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Jorge Amado: Tereza Batista Cansada de Guerra (Tereza Batista: Home from the Wars)

Tereza Batista is another of Amado’s somewhat larger than life heroines but this novel, frankly, seemed to be less attractive than some of his others featuring a larger than life heroine, not least because it is very – brutally – violent. Tereza is a free spirit, even as a child when she is brought up by her aunt (her parents having died). However, as soon as she reaches puberty, she becomes a commodity, in particular to the brutal Captain Justo, local storeowner and business man. Justo makes a habit of buying young virgins, raping and taming them and then discarding them, when they usually end up in the local brothel. Tereza is added to his list and her aunt is willing to sell her for the money. Tereza is not easily tamed and the particularly brutal taming of her by the Captain is one of the nastiest parts of Amado’s entire oeuvre. Eventually, she succumbs but the Captain keeps her on, not only because of her physical charms but because of her ability as a cashier in his store. She, however, resents him bitterly, more so when she falls in love with a local lad, just out for a bit of fun. The inevitable happens and the lovers are discovered. Tereza stabs the Captain and kills him but her lover shows his true colours and Tereza ends up in prison, while the lover moves on.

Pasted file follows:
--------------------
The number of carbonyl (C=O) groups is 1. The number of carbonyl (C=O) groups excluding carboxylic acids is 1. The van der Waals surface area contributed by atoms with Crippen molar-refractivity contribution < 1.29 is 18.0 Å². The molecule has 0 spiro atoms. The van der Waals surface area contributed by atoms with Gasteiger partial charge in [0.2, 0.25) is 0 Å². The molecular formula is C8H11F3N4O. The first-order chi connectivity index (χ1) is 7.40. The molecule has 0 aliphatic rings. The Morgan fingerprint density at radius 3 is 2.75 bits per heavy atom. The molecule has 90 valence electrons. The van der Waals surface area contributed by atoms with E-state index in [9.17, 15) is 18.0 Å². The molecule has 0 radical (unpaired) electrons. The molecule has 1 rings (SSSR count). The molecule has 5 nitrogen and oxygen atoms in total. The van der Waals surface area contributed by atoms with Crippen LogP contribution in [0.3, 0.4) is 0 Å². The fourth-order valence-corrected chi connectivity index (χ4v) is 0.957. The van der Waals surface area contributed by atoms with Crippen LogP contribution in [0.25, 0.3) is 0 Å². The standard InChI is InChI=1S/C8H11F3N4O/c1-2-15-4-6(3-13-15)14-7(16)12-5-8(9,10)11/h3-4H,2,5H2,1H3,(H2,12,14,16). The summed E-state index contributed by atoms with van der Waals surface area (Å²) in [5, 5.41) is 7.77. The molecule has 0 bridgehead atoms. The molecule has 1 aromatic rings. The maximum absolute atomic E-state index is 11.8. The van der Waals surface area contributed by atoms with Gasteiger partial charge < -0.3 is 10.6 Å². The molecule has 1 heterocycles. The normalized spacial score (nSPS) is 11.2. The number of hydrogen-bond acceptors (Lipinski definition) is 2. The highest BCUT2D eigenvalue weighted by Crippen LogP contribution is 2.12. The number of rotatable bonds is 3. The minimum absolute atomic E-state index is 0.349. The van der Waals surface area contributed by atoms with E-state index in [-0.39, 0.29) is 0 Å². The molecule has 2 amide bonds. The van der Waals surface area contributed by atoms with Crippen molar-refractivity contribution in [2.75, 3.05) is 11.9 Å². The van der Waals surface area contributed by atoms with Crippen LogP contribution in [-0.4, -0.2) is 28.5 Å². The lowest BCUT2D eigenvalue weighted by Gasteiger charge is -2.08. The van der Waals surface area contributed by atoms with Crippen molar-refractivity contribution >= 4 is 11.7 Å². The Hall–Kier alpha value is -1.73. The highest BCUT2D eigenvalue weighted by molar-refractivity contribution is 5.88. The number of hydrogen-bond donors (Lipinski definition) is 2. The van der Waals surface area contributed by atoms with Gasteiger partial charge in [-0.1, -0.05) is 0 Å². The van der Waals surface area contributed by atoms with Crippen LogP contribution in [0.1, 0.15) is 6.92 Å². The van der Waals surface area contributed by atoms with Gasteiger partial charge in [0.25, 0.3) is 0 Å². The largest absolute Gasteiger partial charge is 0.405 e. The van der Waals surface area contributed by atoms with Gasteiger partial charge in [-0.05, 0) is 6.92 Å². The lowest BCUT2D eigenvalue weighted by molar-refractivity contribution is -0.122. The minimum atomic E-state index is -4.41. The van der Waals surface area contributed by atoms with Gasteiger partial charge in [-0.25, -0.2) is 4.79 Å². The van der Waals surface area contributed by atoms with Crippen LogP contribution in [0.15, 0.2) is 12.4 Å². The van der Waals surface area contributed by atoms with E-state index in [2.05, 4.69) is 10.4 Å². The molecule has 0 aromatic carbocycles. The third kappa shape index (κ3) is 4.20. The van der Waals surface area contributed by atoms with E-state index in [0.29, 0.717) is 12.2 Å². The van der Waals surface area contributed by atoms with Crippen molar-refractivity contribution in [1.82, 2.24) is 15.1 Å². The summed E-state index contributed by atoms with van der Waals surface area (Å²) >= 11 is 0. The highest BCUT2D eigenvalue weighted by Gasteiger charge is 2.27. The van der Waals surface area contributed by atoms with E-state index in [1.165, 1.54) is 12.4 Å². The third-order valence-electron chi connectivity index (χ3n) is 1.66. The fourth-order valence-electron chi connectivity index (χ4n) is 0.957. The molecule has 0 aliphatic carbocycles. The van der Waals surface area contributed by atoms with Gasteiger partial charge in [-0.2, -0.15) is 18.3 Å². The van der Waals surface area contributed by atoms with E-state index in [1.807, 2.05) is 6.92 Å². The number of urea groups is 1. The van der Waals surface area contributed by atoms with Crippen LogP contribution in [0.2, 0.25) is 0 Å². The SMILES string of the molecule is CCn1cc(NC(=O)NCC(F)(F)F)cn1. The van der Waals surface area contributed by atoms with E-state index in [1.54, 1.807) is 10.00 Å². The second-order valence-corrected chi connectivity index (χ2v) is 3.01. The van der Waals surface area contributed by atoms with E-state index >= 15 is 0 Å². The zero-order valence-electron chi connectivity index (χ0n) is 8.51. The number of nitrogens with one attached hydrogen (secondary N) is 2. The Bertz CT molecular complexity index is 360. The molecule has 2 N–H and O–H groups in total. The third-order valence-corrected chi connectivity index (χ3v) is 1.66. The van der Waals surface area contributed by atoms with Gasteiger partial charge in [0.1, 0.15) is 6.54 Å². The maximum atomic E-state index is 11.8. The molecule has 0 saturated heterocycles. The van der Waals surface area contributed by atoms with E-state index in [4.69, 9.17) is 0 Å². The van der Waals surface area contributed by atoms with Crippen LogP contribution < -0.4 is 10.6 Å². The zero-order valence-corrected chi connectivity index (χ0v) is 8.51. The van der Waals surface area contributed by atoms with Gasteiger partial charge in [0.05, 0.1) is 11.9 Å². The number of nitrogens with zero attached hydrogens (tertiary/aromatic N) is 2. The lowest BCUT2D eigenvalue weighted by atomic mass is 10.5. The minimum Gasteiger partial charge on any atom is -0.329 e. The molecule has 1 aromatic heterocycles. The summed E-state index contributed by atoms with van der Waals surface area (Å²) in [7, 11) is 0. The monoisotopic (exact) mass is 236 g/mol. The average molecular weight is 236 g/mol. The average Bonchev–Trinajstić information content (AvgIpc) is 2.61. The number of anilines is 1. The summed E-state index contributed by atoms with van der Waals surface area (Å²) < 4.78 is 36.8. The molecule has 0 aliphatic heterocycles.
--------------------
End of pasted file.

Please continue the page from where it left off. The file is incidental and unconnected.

She is rescued by the local rich landowner who, despite his advanced age and marital state, is the one she falls for and they live happily together till he has a heart attack during orgasm. Tereza retains her free spirit and gradually becomes an inspiration for all the artists and sailors in the area. Two key events help solidify her reputation. The first is when the region is hit by plague. She organizes all the whores in the area as nurses and they set up a fever hospital, take care of the sick and bury the dead. The doctor has fled the area (though is still struck by the plague) and Tereza and her whores help save the place (though get little credit for it.) The second key event is when the whores are driven out of the area they live in so that the owner can build luxury housing. She organizes a strike, which is timed with the arrival of the US fleet. Even the gay whores join in. The police try to force them back to work but to no avail and, of course, they win. This book has many fine qualities and Tereza is clearly one of Amado’s great heroines but the brutality is decidedly nasty.

Publishing history

First published 1972 by Livraria Martins
First published in English 1975 by Alfred A Knopf
Translated by Barbara Shelby